Since January, the U.S. Centers for Disease Control and Prevention have identified 764 measles cases — the most since a 1994 outbreak — mainly due to outbreaks in places like Los Angeles, Washington and New York City.

Although declared eliminated in the U.S. 2000, the disease has come roaring back. But is an outbreak likely here? According to work by University of Texas and John Hopkins University researchers published Thursday in the journal Lancet Infectious Diseases, the answer is yes.

The researchers have identified the 25 U.S. counties most at risk for an outbreak, and Travis County is No. 22. The county ranks there mainly because of its low vaccination rates, said lead researcher Sahotra Sarkar, a UT professor of integrated biology and philosophy.

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Travis County has the 13th highest vaccination opt-out rate in the country, according to a 2018 public health study. Among the 25 schools in Texas with the most kindergartners not inoculated against measles, six are located in Central Texas, state health data show.

Researchers said they were surprised by the degree that travel, particularly international travel, affected the risk of a measles outbreak. It helped push Chicago's Cook County, Ill., to No. 1, ahead of Los Angeles County at No. 2 and Miami's Dade County at No. 3. Other Texas counties at risk include Houston's Harris County at No. 9, and Fort Worth's Tarrant County at No. 12. The online index has a total of 50 counties on it, and San Antonio's Bexar County is No. 33

Measles outbreaks are happening in the Philippines, China and India because of a lack of access to vaccines, Sarkar said. Outbreaks in the U.S., as well as Italy, France and other European countries, are driven by low vaccination rates.

While Austin-Bergstrom International Airport doesn't have many international flights, international travelers do come here for the University of Texas, the state government and to visit the Hill Country, Sarkar said.

"If a single case occurs," Sarkar said, "it could spread very, very fast because of number of people that haven't been vaccinated."

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Measles is a highly contagious airborne disease that spreads quickly if you are standing anywhere near an infected person. Most of those infected don't die, but they do develop symptoms that include high fever, cough, runny nose, red eyes and white spots in the mouth, as well as a rash that spreads from the head down the body, usually on the third to fifth days of the infection.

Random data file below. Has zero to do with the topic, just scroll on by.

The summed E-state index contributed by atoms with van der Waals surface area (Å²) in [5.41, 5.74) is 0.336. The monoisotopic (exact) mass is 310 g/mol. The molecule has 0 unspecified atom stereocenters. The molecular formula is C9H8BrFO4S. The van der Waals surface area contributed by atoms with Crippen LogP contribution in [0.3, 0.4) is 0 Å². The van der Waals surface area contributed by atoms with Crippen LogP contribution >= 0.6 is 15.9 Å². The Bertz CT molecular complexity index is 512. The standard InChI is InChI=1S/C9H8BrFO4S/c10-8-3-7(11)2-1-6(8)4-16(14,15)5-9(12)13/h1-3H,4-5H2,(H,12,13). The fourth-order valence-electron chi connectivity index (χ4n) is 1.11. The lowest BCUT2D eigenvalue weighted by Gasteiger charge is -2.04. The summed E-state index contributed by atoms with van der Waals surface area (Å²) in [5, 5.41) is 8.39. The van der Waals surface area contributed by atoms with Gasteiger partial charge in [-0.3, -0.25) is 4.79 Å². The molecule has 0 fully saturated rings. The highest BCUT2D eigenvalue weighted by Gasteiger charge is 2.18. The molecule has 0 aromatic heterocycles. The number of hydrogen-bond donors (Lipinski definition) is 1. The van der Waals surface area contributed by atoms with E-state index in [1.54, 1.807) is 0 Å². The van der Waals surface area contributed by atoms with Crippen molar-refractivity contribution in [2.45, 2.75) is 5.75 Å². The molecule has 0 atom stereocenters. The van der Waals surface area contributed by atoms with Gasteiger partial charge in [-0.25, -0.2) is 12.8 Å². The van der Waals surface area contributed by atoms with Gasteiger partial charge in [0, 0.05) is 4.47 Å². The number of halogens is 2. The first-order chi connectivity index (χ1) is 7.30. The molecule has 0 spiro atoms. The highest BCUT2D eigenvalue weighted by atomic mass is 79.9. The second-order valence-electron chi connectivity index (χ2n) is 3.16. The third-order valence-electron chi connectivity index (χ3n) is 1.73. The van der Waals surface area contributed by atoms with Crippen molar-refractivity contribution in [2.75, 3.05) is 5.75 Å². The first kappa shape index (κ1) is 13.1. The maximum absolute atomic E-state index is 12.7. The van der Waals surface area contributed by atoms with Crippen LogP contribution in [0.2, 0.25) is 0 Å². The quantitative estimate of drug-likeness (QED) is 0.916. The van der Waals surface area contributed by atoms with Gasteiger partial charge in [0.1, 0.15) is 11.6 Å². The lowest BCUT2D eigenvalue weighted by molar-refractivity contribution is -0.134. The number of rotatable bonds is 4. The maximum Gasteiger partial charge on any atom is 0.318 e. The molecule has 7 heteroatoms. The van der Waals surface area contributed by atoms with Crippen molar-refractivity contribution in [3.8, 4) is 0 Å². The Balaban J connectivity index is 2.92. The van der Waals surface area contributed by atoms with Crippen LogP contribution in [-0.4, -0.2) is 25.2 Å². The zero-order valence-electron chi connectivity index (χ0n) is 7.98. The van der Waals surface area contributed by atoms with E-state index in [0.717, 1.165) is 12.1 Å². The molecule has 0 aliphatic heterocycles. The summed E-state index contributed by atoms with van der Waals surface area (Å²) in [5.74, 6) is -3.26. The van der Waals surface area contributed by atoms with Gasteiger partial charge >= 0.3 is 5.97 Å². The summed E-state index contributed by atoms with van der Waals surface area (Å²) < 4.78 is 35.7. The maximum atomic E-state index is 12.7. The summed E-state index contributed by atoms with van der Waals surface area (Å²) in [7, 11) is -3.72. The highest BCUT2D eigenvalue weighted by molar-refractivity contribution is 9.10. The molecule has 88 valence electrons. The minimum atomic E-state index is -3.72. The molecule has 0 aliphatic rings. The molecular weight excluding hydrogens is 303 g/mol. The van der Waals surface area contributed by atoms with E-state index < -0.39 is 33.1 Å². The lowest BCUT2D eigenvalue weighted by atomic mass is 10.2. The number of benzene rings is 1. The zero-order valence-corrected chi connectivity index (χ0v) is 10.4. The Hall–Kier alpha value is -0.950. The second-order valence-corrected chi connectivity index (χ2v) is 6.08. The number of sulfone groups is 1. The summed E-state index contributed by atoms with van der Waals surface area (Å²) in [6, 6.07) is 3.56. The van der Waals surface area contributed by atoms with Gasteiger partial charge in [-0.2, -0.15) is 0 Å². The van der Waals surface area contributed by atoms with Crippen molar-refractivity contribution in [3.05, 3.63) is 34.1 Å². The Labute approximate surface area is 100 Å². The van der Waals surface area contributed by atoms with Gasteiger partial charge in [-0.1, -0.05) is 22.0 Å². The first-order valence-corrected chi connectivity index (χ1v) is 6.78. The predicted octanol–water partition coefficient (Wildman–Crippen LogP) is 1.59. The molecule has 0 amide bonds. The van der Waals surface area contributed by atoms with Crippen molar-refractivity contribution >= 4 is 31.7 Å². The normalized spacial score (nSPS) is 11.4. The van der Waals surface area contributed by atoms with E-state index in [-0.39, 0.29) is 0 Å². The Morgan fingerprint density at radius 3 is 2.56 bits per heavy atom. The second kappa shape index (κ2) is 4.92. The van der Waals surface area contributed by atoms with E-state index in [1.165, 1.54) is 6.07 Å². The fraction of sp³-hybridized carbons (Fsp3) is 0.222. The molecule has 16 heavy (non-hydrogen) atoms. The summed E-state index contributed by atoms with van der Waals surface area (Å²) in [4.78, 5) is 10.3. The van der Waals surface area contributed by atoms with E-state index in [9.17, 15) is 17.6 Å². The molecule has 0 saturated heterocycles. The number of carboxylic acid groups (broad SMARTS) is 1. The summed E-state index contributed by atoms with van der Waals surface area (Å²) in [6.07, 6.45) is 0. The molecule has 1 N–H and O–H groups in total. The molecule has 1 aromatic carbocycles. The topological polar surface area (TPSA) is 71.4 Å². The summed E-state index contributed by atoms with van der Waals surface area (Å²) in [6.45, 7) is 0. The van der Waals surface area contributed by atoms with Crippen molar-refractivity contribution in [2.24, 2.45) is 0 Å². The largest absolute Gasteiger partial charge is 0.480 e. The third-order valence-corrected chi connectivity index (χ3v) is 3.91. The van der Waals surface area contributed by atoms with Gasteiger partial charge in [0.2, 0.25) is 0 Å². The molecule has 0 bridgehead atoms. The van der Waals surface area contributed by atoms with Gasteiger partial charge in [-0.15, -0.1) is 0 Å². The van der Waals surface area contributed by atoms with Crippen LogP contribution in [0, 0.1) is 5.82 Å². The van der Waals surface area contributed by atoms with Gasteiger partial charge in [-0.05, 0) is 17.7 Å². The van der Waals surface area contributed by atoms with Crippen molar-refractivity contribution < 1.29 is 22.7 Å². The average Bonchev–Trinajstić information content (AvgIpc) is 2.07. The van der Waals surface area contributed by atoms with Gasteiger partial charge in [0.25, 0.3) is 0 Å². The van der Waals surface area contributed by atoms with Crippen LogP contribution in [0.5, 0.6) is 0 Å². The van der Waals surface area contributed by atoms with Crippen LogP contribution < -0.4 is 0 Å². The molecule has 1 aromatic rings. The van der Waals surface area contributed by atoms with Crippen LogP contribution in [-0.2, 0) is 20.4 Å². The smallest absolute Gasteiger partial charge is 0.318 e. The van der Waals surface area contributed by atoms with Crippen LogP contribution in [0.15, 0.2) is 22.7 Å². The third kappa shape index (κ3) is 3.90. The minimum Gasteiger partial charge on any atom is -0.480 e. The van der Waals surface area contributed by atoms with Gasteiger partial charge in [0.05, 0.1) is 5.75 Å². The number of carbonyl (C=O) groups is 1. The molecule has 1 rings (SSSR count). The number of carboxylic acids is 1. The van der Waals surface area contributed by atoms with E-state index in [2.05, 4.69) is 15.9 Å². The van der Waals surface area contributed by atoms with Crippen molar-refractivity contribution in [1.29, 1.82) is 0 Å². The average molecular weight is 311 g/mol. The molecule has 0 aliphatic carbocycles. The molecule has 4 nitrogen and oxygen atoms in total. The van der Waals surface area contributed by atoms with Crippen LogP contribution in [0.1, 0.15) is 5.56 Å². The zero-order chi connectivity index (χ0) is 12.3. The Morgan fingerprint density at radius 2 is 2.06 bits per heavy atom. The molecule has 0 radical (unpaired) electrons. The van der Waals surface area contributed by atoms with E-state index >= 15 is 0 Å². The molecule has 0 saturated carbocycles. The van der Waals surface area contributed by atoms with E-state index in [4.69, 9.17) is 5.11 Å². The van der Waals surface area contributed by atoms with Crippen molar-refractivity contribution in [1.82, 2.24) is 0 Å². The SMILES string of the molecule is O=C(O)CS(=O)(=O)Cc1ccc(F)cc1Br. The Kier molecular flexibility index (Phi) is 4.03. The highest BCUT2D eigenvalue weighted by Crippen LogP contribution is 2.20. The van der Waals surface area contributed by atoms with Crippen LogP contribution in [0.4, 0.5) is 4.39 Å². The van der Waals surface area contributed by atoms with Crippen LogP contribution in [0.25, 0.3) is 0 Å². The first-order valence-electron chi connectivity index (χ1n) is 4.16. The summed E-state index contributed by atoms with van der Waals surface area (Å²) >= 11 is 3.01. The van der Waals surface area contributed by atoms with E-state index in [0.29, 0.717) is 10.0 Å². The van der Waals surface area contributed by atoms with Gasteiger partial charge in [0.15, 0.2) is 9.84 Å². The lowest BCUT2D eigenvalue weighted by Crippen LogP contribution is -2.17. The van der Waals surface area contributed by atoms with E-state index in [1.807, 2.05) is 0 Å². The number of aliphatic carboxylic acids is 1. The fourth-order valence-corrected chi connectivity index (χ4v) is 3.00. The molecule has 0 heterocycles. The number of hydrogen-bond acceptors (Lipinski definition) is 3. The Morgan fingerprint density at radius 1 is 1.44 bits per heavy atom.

Those most at risk of serious complications, such as encephalitis and death, are the very young, the very old and those with suppressed immune systems that can't fight off the disease.

The measles vaccine is very effective, Sarkar said. It's typically given to 1-year-old children and again at 4 years old. If you've had both doses, he said, "then you're very likely to be immune." But he advises those traveling overseas to check with their doctors.

Sarkar recommends giving children in areas at high risk of outbreaks three shots: one at 6 months old, the second at 1 year old and the third at 4 years old. High-risk areas like New York City already have encouraged this switch to three shots.

While measles in the U.S. has not been classified as endemic as it is in other countries, it could if the current outbreak continues for more than a year, Sarkar said. The number of cases so far this year already surpasses the 667 cases reported in 2014, the year of the last outbreak, and Sarkar suspects it will surpass the levels of 1994 when there were 958 cases. He doesn't think it will reach 1992 levels of 2,200 cases.

Measles isn't the only threat posed by low vaccination rates. Travis County has recorded recent cases of mumps and pertussis, also known as whooping cough.

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For years, anti-vaccination proponents touted a study by Dr. Andrew Wakefield, who worked in Austin, that linked vaccines to autism. That study has never been replicated and has been debunked.

"It's very clear by now that whatever happens in the brain that leads to autism happens long before vaccination," Sarkar said.

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Sarkar said side effects also are given as reasons not to vaccinate, but they shouldn't be. "There's never a guarantee, but the side effects are very rare. They're very mild," he said, and typically include fever and redness at the site of the shot.

Travis County and the other areas researchers identified as at risk of a measles outbreak should be identifying potential hot spots, such as schools with low vaccination rates, Sarkar said.

"In communities like that, if we do see measles, we need to be strict," he said, which could mean enforcing quarantines that ban the nonvaccinated from public gathering places, such as concert venues, movie theaters and libraries.

Sarkar said he's sensitive to civil liberty concerns but not at the expense of public health. "For the health of the community," he said, "there are things we need to do."